Skilling India

India is the world’s fastest growing economy, expected to grow at 7.2 percent in 2017-18, and at 7.7 percent by 2019-20.   The government of India has ambitious plans to transform India into a competitive, high-growth, high productivity middle-income country.   The economy is now diversifying from being largely agro-based to a manufacturing and service-based economy.  These ambitious plans to transform the Indian economy are highly dependent on the availability of jobs and the quality of the labor force. This has resulted in an increased demand for skilled labor over the past few years. More than 12 million youth between 15 and 29 years of age are expected to enter India’s labor force every year for the next two decades.  The government’s recent skill gap analysis concludes that by 2022, another 109 million or so skilled workers will be needed in the 24 keys sectors of the economy. At present, however, school leavers have few opportunities to acquire job specific skills; only 2.3 percent of India’s workforce has received some formal skills training. To address the issue, skill development has emerged as a priority sector, and the recently-launched National Skill Development Mission aims to train approximately 400 million people across the country by 2022. World Bank Support To support the country’s vision, the World Bank has approved a US$250 million Skill India Mission Operation (SIMO) to help India’s growing young workforce acquire the market-relevant skills needed in today’s highly competitive job market.  The operation will support the Government of India’s Skill India Initiative and attempt to address the dual challenge of ensuring greater access to training as well as providing quality training leading to employment. The SIMO program will build on its decade-long partnership with the country in enhancing skills and, over the next six years of its operation, focus on the creation of high quality training packages based on market-relevant skills. It will specifically target new labor market entrants and work to improve the quality of existing skills programs.  Public-private partnerships in preparing the curriculum for training packages will be encouraged.   The program will also seek to set up a Corporate Social Responsibility (CSR) Skills Fund through which incentives will be given to the private sector to use their CSR funds for skill development activities.  The program will especially encourage the creation of skill development programs for women, marginalized communities, tribals and people with disabilities to enable them to acquire the skills needed to enter today’s labor market. It is estimated that by 2023, when the project ends, about 8.8 million youth will have received some market-relevant training that will in turn open up better job opportunities for them in a changing job market.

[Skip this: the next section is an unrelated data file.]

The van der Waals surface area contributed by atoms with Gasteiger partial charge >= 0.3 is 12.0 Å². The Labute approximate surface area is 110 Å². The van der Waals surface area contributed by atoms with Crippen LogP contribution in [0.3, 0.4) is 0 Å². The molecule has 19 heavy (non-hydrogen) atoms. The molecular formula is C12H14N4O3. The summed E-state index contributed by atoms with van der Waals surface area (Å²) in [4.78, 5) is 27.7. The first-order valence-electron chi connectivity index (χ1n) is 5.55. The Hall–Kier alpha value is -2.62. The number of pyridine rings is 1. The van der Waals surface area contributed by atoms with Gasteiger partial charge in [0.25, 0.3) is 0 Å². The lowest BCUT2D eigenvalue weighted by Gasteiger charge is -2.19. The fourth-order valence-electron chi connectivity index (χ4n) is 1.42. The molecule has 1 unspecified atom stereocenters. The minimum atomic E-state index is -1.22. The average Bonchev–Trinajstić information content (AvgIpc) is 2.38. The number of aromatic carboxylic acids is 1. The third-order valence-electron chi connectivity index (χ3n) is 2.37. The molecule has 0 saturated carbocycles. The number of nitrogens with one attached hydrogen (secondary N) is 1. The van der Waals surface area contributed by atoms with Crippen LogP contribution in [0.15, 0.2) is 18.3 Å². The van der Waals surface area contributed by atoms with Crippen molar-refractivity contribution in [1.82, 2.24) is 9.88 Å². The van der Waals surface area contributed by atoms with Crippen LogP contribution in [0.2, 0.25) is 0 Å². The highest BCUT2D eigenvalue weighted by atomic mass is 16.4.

from World Bank Search – NEWS


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